Four Synod delegates took a break from their deliberations on section B.2 of the Instrumentum Laboris to speak to the press about their experience this morning.
Cardinal Cristóbal López Romero, SDB, the archbishop of Rabat, Morocco, spoke about the “foundation” for synodality created over the past two years as his diocese prepared for the assembly. “We were able to work together to kindle a new fire,” he said.
The cardinal praised the “fraternal environment, a free environment” that he has felt in the Synod hall. “We want to make sure the church will work in a synodal way,” he said.
In reference to the Synod as a multiyear process, he added, “We’re currently warming up, in a sense. We’re opening our eyes.”
Renée Köhler-Ryan, a professor at the University of Notre Dame Australia and delegate from the Continental Assembly of Oceania, characterized the Synod as “a spiritual event, an event of prayer.”
The Synod has provided “a sense of where we are as a universal church,” she said, including “how we can help each other more to do the work we need to do as the whole People of God.”
Also noteworthy is the “involvement of the laity” in the synodal process, Professor Köhler-Ryan said. She also shared that “motherhood and fatherhood are coming up in conversation in very real ways.”
Bishop Antony Randazzo of the diocese of Broken Bay, Australia, is a Synod delegate from the Federation of Catholic Bishops’ Conferences of Oceania (FCBCO). For him, the Synod is defined by “deep listening both to God in prayer and our sisters and brothers.”
Bishop Randazzo said that the region of Oceania represents a large part of the world’s geography, yet much of it is covered by water. This means that people are often isolated and communication can be a challenge. The Synod is an opportunity to “broaden” a Eurocentric way of thinking, he said, and dialogue with people who don’t come from the “traditional European centers of the church.”
It has been humbling “to listen to people who have a different experience than mine,” he said.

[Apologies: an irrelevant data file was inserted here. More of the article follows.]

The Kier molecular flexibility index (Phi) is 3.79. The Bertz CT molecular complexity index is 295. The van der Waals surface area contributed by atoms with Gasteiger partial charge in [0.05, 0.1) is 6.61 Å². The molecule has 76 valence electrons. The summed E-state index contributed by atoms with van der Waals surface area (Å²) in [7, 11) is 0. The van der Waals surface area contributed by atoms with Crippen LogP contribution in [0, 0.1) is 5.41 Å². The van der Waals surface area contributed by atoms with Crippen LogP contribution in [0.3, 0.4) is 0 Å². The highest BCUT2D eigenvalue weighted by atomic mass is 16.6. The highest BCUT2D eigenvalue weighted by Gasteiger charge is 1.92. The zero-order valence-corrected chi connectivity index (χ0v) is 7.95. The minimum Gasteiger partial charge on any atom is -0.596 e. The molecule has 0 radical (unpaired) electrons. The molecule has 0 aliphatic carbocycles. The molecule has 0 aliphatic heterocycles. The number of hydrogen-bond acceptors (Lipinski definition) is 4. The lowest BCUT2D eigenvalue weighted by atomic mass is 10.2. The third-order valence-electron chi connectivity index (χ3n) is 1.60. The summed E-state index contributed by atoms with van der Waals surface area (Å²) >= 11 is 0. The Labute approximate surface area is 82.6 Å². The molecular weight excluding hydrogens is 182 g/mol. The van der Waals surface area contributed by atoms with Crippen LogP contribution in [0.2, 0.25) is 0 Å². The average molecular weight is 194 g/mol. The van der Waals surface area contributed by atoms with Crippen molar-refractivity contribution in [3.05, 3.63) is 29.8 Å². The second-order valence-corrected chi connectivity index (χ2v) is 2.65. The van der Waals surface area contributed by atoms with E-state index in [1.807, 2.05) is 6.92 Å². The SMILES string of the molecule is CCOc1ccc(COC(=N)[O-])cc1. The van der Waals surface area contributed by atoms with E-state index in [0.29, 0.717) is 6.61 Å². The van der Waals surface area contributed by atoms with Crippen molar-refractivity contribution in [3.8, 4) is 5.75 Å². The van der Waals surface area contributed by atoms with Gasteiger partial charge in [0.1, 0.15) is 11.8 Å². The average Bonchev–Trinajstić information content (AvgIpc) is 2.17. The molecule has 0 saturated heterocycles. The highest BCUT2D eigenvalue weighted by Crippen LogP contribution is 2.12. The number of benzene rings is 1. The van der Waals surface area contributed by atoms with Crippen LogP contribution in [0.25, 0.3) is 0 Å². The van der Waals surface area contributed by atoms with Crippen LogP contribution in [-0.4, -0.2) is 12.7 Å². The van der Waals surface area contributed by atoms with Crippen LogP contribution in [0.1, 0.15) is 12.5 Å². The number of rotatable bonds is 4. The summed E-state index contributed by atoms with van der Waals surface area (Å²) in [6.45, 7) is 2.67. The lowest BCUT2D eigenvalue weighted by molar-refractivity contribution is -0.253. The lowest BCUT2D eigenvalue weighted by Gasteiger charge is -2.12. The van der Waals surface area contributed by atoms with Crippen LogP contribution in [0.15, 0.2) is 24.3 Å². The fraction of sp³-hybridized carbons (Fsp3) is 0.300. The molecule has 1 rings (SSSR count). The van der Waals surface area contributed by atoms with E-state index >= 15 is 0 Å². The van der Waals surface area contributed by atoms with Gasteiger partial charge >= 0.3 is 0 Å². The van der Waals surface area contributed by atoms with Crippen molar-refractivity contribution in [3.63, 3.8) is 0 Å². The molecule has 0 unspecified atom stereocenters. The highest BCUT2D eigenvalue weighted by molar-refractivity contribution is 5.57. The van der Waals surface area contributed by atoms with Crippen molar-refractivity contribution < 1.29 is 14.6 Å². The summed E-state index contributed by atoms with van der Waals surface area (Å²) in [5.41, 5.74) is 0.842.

Fr. Agbonkhianmeghe Emmanuel Orobator, SI, dean of the Jesuit School of Theology at Santa Clara University in California and delegate from the Continental Assembly of Africa, called the Synod “a privileged moment” for a theologian.
“This is what a theologian lives for, because we’re part of an experience of a process of the church making and remaking itself,” he said. “For me, this experience is certainly one to live for, and definitely to work for.”
Fr. Orobator said that the synodal process “is probably going to be more important than the outcome.” Its overarching aim is to create “mechanisms and frameworks of listening, of dialoguing, and discerning.” This will allow the church to address individual issues in a way that “is constructive, not confrontational,” he said.
Fr. Orobator described how the 12 participants at his current table in the Synodal Assembly are all from different countries. Everyone brings unique insights, he said, adding that “to draw from the wisdom that is so embedded in this diversity” is essential for creating a synodal church.
“As far as I am concerned, the work of the synod will begin when the gatherings here actually conclude. Synodality is about how we live, and work, and journey, and boat, and swim, together. And that is going to be tested in the years to come,” he said.
Dr. Paolo Ruffini confirmed that there were 345 members present in today’s Synodal Assembly. Delegates are currently discussing section B.2 of the Instrumentum Laboris, “Co-responsibility in Mission.” Tomorrow they will begin section B.3, “Participation, Governance, and Authority.”
Recent topics of discussion have included “how to go beyond clerical models that may be a barrier to communion,” which could include changes to the language of canon law. Other topics have included the ordination of women deacons, the “relationship between leadership and service,” and developing “a new spiritual intelligence of the church,” Dr. Ruffini said.
Synod communications team member Sheila Pires said that the role of bishops in the church has also been addressed. The assembly has expressed the idea that “the bishop needs to understand that he alone is not the diocese,” Pires said. She added that bishops “shouldn’t shy away from listening to abuse victims.”
Fr. Orobator said that “there’s been no shortage of divergences and differences” in the Synodal Assembly, but that they were being taken up without hostility or animosity.
“What this process allows us to do is not only to name convergence and consensus but also divergence and difference,” he said.
“We are not speaking about clashes,” Cardinal López Romero said. “It’s more what unites us than what separates us. What moves us is joy, a common spirit.” ♦
Editor, Today’s American Catholic